What is it? Hint: your life depends on tools like these.
Some time ago we wrote about five relatively obscuretools for doing electronics. But, five tools barely scratches the surface of the stuff out there, and here are a few more of our favorites. In this roundup we’ve collected some handy–and even important –tools along that you might not have seen before, along with some best-of-breed versions of everyday electronics tools.
1. The Ideal “T-stripper,” model 45-121. I’ve used an awful lot of different wire strippers– even much more expensive ones –with different geometries, brands, mechanical principles, and levels of precision, but this is the one that I’d want on a desert island. It’s really that good.
It’s fast, solid, sharp, and durable. No nonsense. Precise. It works perfectly the first time, every time. The inner cutter part cuts through ridiculously thick wire and cable with ease. Handles are comfy and long lasting. Overall, it’s just hard to say enough good stuff about it.
If you have one of these, it’s easy to forget that there are so many simply terriblewire strippers out there. But then someday someone asks to borrow your wire strippers. You let them and then, after stripping their wires they stop and stare at for just a moment– surprised.
Here’s another version. It’s still the T-stripper, but it’s the bent-handle model– meh –and it’s also branded by Technitool. Still cuts freaking well. These are also available in smaller and larger wire-gauge sizes and in red or yellow handles to label whether they’re calibrated for solid or stranded wire.
2. “Surgical tools.” Soldering isn’t brain surgery. Only, sometimes it is.
Clockwise from top: Hobby knife, nonmagnetic fine point tweezers, scissors of different sizes, hemostats or locking forceps.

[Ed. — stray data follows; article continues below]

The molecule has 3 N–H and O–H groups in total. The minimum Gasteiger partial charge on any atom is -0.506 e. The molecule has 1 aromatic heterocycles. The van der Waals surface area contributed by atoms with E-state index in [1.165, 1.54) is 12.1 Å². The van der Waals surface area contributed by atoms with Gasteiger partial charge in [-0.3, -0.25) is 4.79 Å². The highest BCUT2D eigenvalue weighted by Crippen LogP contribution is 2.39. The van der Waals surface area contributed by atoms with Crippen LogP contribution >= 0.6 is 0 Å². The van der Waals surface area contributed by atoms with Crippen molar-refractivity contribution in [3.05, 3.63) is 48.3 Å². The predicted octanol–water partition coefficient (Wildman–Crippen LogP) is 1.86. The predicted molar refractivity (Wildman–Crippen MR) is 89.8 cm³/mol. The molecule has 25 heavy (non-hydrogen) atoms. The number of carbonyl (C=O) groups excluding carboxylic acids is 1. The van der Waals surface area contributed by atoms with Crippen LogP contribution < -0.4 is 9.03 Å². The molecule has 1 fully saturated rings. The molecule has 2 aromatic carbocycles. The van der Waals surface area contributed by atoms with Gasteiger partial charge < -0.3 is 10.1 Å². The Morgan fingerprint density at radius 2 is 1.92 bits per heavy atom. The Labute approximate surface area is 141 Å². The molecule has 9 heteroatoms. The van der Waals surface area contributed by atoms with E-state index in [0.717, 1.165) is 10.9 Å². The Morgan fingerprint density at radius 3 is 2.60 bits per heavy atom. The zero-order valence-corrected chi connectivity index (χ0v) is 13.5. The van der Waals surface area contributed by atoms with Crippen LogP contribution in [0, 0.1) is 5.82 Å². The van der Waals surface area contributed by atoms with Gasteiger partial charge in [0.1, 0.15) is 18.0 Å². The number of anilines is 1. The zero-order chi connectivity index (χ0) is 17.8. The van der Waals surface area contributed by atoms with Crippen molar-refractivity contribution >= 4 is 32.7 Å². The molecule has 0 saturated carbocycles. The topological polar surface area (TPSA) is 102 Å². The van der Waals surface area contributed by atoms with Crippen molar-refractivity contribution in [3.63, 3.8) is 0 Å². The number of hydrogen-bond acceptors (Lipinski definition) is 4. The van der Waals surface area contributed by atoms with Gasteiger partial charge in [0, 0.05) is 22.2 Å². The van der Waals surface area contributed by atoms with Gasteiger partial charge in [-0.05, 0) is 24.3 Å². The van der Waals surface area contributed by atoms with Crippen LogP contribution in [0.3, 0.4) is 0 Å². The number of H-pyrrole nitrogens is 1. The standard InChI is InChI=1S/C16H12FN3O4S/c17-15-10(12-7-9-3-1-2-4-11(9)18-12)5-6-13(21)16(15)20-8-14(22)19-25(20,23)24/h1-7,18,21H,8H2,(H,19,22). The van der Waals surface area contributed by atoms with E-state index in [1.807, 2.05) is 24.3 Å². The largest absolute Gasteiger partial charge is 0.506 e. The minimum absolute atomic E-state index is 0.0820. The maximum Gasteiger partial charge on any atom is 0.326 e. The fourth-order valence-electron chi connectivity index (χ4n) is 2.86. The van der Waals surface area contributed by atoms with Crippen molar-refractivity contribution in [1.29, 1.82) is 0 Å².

Hobby knife: No, this isn’t really a surgical tool. Scalpels are easy to come by, but I find that the blades are generally too thin. They flex and break. In most cases for electronics, the good old hobby knife is stronger and more capable. This tool is one of the most important for general-purpose repair and hacking. You can use it to easily cut a trace on a circuit board, to scrape the solder mask off of a trace, to trim down stubborn connectors, or to cut a path through a molten solder bridge. Just damn handy.
Fine point tweezers in different shapes: Just the thing for setting individual surface mount components in place. The angled ones make it much easer to flip over a component– say that tiny SMT resistor that happened to land upside down. They’re also handy for guiding wires into terminal blocks and placing patch wires before you solder them down.
Scissors: For trimming kapton tape to size, cutting copper wire in awkward locations, and fitting where wire clippers can’t. And for all kinds of other things you never think of until you use them.
Locking forceps: Like the grown up version of an alligator clip. Use it to hold two wires near their intersection for soldering, or any number of other uses. (See here for some of those other uses.)
The purpose of this type of tool is to bend the leads of DIP-ICs so that their wire leads point straight up and down, rather than out at an angle– making it easier to insert them into a circuit board or a socket.
In our earlier articlewe showed a simpler, handheld IC lead forming tool.
This one is different. It has a center guide that you slide the chip along. The chip then goes between two ball bearing rollers that uniformly compress the “shoulders” of the chip, crimping it just enough– simply by sliding it right through. The two screws on the top side can be loosened to adjust the spacing of the ball bearings if need be. The top side of this tool is for 0.3″ lead spacing DIP chips. The bottom side of this tool looks similar, but has a wider center guide that fits 0.6″ lead spacing chips.
4. The humble solder sucker, one of the basic desoldering tools. Melt the solder joint with your iron, bring the tip of this very close and push the button– quickly, without letting the solder cool. Push the spring-loaded piston back down to cock it for the next solder joint. Works moderately well, and quite inexpensive.
5. Counting scale. If you need to count out 193 resistors or 325 tiny screws for a project, a counting scale is a very helpful device. This one came from eBay and has a 200 g capacity with 0.01 g resolution; you’ll need high resolution like that if you want to accurately count tiny parts.
6. Lots of tiny screwdrivers. Now, I’m really not one to advocate interchangeable bit sets in general– real tools are better –but the simple fact is that there are *a lot* of little screw sizes out there. This particular set, the Boxer 30 piece, 4 mm “Precision Screwdriver Set” happens to be surprisingly nice.